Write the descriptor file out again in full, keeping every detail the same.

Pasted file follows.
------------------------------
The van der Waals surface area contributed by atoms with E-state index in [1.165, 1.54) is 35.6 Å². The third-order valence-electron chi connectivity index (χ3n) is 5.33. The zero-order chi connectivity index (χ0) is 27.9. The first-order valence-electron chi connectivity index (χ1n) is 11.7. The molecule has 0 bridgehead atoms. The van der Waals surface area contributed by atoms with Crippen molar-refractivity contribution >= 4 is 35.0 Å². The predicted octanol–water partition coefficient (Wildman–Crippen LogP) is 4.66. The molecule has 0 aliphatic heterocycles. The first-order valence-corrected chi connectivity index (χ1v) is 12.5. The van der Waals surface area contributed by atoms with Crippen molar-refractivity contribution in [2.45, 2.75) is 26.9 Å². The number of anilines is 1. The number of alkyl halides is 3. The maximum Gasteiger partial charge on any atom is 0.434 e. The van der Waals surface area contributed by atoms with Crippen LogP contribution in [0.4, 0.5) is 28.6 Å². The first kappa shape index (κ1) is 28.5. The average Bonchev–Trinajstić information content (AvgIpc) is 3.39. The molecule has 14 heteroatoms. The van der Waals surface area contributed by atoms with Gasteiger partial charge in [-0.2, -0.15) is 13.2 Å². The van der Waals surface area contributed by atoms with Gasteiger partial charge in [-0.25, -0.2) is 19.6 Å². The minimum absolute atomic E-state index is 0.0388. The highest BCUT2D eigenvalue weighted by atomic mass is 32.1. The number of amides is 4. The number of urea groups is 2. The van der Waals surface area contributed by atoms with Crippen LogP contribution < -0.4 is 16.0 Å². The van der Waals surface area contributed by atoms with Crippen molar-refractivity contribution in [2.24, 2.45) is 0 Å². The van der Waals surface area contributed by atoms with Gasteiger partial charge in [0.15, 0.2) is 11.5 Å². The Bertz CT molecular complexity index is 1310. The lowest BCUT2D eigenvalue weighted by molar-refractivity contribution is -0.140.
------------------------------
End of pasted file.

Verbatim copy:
The van der Waals surface area contributed by atoms with E-state index in [1.165, 1.54) is 35.6 Å². The third-order valence-electron chi connectivity index (χ3n) is 5.33. The zero-order chi connectivity index (χ0) is 27.9. The first-order valence-electron chi connectivity index (χ1n) is 11.7. The molecule has 0 bridgehead atoms. The van der Waals surface area contributed by atoms with Crippen molar-refractivity contribution >= 4 is 35.0 Å². The predicted octanol–water partition coefficient (Wildman–Crippen LogP) is 4.66. The molecule has 0 aliphatic heterocycles. The first-order valence-corrected chi connectivity index (χ1v) is 12.5. The van der Waals surface area contributed by atoms with Crippen molar-refractivity contribution in [2.45, 2.75) is 26.9 Å². The number of anilines is 1. The number of alkyl halides is 3. The maximum Gasteiger partial charge on any atom is 0.434 e. The van der Waals surface area contributed by atoms with Crippen LogP contribution in [0.4, 0.5) is 28.6 Å². The first kappa shape index (κ1) is 28.5. The average Bonchev–Trinajstić information content (AvgIpc) is 3.39. The molecule has 14 heteroatoms. The van der Waals surface area contributed by atoms with Gasteiger partial charge in [-0.2, -0.15) is 13.2 Å². The van der Waals surface area contributed by atoms with Gasteiger partial charge in [-0.25, -0.2) is 19.6 Å². The minimum absolute atomic E-state index is 0.0388. The highest BCUT2D eigenvalue weighted by atomic mass is 32.1. The number of amides is 4. The number of urea groups is 2. The van der Waals surface area contributed by atoms with Crippen LogP contribution < -0.4 is 16.0 Å². The van der Waals surface area contributed by atoms with Crippen molar-refractivity contribution in [2.24, 2.45) is 0 Å². The van der Waals surface area contributed by atoms with Gasteiger partial charge in [0.15, 0.2) is 11.5 Å². The Bertz CT molecular complexity index is 1310. The lowest BCUT2D eigenvalue weighted by molar-refractivity contribution is -0.140.